Data compression is much cheaper to develop and manufactured.  Quote
article in Evaluation Engineering.
    "Lossless signal compression is included in this product because
its basic memory depth is 2,048 S/channel. To conserve memory, the
LA1034 only records data
     transitions. Lossless data compression relies on redundancy
within the data, which can be encoded to reduce storage requirements.
The amount of compression
     possible depends on the nature of the data. For example, the
LA1034 datasheet quotes a 233:1 maximum compression ratio or a factor
of greater than eight
     billion. This degree of compression is possible for a signal
starting with a single logic 1 followed by eight billion zeros. If
your signals typically consist of a few fast
     pulses with lots of dead time, compression can be very useful.
However, for very active signals with a large number of transitions,
the effective compression ratio
     will be small.
The reason Logicport offers data compression rather than a larger
sampling buffer is that they only use the little onboard memory
available in the single FPGA in their instrument.  (Quote article in
Evaluation Engineering)
       "The LA1034's logic and memory are entirely contained within a
single FPGA," commented Harrison Young III, company CEO. "This keeps
the speed up and the
       cost down compared with products having external memory
interfaces. The LA1034's efficient lossless compression algorithm
allows its buffer depth to be greatly
       extended with no loss in signal integrity."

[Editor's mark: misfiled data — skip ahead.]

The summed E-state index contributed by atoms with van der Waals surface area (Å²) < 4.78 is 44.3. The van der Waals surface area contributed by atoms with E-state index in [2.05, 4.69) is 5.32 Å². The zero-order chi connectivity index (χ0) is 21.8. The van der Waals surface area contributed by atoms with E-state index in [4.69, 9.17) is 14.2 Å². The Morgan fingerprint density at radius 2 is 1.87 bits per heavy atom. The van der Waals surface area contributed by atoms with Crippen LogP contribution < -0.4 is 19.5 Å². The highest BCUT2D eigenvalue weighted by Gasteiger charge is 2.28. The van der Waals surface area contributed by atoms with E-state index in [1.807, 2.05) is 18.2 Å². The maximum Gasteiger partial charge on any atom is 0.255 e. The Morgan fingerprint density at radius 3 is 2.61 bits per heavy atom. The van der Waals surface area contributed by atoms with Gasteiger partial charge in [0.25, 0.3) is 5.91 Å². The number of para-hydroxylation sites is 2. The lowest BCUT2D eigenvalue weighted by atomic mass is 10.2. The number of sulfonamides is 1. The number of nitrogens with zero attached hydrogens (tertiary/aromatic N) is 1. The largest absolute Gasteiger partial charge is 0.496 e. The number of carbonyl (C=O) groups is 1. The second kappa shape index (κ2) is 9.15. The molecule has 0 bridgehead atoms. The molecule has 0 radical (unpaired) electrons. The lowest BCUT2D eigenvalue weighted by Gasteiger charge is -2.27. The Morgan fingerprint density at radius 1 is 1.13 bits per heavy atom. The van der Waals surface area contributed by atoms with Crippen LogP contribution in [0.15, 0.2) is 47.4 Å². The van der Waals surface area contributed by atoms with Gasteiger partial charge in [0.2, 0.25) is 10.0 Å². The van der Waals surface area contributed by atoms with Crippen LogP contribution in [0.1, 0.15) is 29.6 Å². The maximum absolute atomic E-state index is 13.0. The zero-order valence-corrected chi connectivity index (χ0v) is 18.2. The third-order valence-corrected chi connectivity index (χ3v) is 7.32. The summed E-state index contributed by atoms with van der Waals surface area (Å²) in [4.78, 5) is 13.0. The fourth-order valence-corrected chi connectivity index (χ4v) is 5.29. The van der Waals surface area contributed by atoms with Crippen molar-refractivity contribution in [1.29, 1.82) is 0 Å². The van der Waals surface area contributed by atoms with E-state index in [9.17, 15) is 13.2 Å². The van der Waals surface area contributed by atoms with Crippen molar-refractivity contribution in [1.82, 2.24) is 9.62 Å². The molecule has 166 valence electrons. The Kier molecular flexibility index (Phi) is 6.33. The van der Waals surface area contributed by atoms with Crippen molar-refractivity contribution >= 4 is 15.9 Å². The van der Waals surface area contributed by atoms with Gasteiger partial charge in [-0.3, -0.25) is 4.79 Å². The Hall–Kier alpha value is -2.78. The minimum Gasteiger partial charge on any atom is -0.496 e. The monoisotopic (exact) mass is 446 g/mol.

Makes sense to me. Larger buffer makes even more sense

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Re: Advice on PC Based Logic Analyzer
On Tue, 15 Apr 2008 02:15:21 -0700 (PDT), logicgeek

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Eight are useful, 16 are better, and 32 (or more!) are occasionally
necessary. Like many things in life: "It depends."

The traditional need for 32 channels would be a 16-bit address bus,
8-bit data bus (or 8 A + 8 D + 8 A/D shared), plus a handful of
control lines. That enables one to trace a program's flow of
instruction and data fetches, jumps, etc. Typically one would trigger
on a specific instruction-fetch address and then examine the following
behavior. This kind of analyzer often came, or could be provided, with
the ability to interpret and display the assembler equivalents for the
captured data.

In the microcontroller world, however, generally the address and data
busses are contained within the processor core, so the analyzer is
relegated to watching the general-purpose I/O lines and the ports used
by peripherals. Much of the time, eight is indeed enough. But, if one
is managing operations on a chip with multiple 8-bit ports and a
handful of serial peripherals, one runs out of probes pretty quickly.

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Consider that a 1 Mbit buffer will be filled by a 10 Msps clock in
only 100 msec. If everything being examined by the analyzer is in the
same time scale, that may not be a problem but that 1 Mbit could turn
out to be far too short to look at fast events that are separated in

A smaller buffer that incorporates transitional sampling does a great
job in capturing narrow but widely separated events. I usually sample
at 100 MHz and can easily look at related events separated by hundreds
of msecs (or longer).

There are times (no pun intended...) when there's a "lot going on" and
simply triggering on the easy target, e.g., first rising edge, would
fill the buffer before the event of interest. In that case, all that's
needed is to delay the trigger based on an edge count or time.

Rich Webb     Norfolk, VA